One morning, during Uroboros Festival 2021, we met in a non-conventional online space standing on a rejected paper from the ACM IDS Conference along with its authors, and initiated a digital stroll in which to collectively murmur. Design researchers Joseph Lindley, David Green, and Zach Manson built this space in gather.town and brought us together to share our perspectives on fluidity, data, time, and metanarratives. The design was based on the manuscript ‘Ways of Seeing Design Research’ — a reflection on state-of-the-art design research as a discipline.
The experiment was part of Design Research Works, a project by Dr. Joseph Lindley that focuses on promoting Design Research (DR). According to him, it concerns the “discipline transcending, art & science unifying, future revealing power of Design Research”. In the complex world that we have designed, we need new ways of understanding it. DR offers tools to investigate and is gradually becoming prevalent in the tech world and in academia. But it is also naive, its methods are still adolescent, and it is not always respected as a valid research method. The authors want to unlock the full potential of this discipline by creating a space for dialogue. Marshall McLuhan was right — the medium IS the message — and here, more pointedly, the medium is the collective murmuration.
In the paper that was presented, the authors consider multiple perspectives on how design and research should work together. The title relates to John Berger’s ‘Ways of Seeing’, a book and BBC TV programme from the 1970s, which popularised visual culture studies and stressed the importance of knowing the context in which a design (or art form) is constructed to enable its understanding.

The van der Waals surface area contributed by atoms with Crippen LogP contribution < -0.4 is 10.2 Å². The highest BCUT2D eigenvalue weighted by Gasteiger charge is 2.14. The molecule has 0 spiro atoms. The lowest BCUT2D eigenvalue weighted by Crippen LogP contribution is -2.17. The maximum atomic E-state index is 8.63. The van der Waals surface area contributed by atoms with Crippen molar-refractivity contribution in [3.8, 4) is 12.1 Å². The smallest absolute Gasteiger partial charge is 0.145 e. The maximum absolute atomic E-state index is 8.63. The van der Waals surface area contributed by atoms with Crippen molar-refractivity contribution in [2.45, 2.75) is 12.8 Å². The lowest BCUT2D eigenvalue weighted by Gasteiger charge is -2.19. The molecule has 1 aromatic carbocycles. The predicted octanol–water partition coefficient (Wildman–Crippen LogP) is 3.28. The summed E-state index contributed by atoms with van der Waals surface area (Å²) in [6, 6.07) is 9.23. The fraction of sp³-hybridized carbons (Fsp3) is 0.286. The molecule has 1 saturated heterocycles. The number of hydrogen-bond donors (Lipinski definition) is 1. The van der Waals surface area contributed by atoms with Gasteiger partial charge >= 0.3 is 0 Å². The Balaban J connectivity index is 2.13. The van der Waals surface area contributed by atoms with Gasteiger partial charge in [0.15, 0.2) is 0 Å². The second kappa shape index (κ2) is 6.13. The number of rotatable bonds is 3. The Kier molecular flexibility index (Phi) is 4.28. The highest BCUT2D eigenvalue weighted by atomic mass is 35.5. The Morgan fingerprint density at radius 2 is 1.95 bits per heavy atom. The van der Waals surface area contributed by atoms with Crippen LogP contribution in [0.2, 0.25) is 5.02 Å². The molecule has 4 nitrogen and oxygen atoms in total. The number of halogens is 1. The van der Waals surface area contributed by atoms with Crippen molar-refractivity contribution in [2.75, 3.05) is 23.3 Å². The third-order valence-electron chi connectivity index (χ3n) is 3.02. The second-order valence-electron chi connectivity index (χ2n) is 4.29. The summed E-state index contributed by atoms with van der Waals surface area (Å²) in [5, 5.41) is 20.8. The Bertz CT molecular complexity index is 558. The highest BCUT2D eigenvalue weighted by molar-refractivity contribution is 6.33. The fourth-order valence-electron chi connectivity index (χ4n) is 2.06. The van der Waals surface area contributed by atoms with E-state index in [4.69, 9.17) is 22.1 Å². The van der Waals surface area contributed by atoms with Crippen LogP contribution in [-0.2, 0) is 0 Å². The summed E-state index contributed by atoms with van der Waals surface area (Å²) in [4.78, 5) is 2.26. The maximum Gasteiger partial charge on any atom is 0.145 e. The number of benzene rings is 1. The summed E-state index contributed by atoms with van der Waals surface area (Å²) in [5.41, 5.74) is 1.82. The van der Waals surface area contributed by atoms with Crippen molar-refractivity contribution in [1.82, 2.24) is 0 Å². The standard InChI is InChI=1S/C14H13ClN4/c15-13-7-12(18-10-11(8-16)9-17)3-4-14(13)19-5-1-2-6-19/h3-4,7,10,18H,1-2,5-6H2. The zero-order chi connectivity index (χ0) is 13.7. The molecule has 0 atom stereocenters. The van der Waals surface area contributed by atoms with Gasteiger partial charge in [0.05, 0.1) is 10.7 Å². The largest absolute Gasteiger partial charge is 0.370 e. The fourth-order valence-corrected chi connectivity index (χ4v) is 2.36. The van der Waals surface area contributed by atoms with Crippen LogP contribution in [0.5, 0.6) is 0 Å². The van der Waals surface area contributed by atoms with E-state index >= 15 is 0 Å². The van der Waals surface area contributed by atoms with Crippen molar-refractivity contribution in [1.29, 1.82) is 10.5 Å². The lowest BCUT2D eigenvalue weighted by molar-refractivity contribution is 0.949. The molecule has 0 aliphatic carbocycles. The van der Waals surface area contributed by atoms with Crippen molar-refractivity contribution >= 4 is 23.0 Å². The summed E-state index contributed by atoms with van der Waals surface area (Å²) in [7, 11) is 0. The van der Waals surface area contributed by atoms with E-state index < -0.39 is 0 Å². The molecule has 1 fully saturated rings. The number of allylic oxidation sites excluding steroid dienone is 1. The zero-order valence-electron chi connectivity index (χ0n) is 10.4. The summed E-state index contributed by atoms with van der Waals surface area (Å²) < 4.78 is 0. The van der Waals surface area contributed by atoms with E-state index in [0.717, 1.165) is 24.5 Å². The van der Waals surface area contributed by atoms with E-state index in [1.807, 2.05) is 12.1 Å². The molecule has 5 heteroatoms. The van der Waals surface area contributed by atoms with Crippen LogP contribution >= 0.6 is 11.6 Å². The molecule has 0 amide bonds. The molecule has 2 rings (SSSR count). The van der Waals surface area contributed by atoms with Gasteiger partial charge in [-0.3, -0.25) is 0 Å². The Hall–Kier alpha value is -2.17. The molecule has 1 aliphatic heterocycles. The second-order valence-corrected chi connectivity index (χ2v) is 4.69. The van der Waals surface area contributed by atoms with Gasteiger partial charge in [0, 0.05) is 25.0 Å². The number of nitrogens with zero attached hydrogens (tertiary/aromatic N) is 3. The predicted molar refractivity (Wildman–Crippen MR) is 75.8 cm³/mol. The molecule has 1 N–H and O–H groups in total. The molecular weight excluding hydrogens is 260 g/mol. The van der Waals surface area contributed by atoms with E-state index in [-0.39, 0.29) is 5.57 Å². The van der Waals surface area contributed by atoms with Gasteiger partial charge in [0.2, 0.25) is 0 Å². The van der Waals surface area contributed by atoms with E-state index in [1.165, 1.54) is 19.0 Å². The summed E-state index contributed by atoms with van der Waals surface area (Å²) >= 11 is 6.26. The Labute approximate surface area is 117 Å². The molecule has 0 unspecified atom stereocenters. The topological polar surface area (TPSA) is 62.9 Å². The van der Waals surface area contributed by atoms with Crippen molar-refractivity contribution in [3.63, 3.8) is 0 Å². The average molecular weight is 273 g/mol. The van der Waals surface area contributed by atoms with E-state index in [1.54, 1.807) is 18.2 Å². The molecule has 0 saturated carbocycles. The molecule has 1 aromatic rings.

The format of a pictorial paper allowed them to use fewer words and more images, sketches, and diagrams. It tries, for example, to build a timeline of DR projects, and also talks about the time:travel paradox in Speculative Design, imagining what a search engine for DR projects would look like. DR is all about learning by making — actually getting your hands dirty with design. In this case, a lot of new observations have arisen through designing this search engine. Thus, new knowledge is generated through designing.
Although the paper was rejected by the conference that focused on design and computing, the ideas put forth in the paper are extremely relevant. Despite the recent interest in DR from various angles, it is still difficult for these ideas to enter the world of established human-centred design discourse.
This critical approach, which involves stepping away from established institutional formats, is what inspires. The murmuration space was open 24/7 throughout the festival. Inside the space itself, you could walk through the paper, read it, add your comments and suggestions, and speak with others. DR needs to find alternative platforms to further shape the discourse. A murmuration could well be one of these.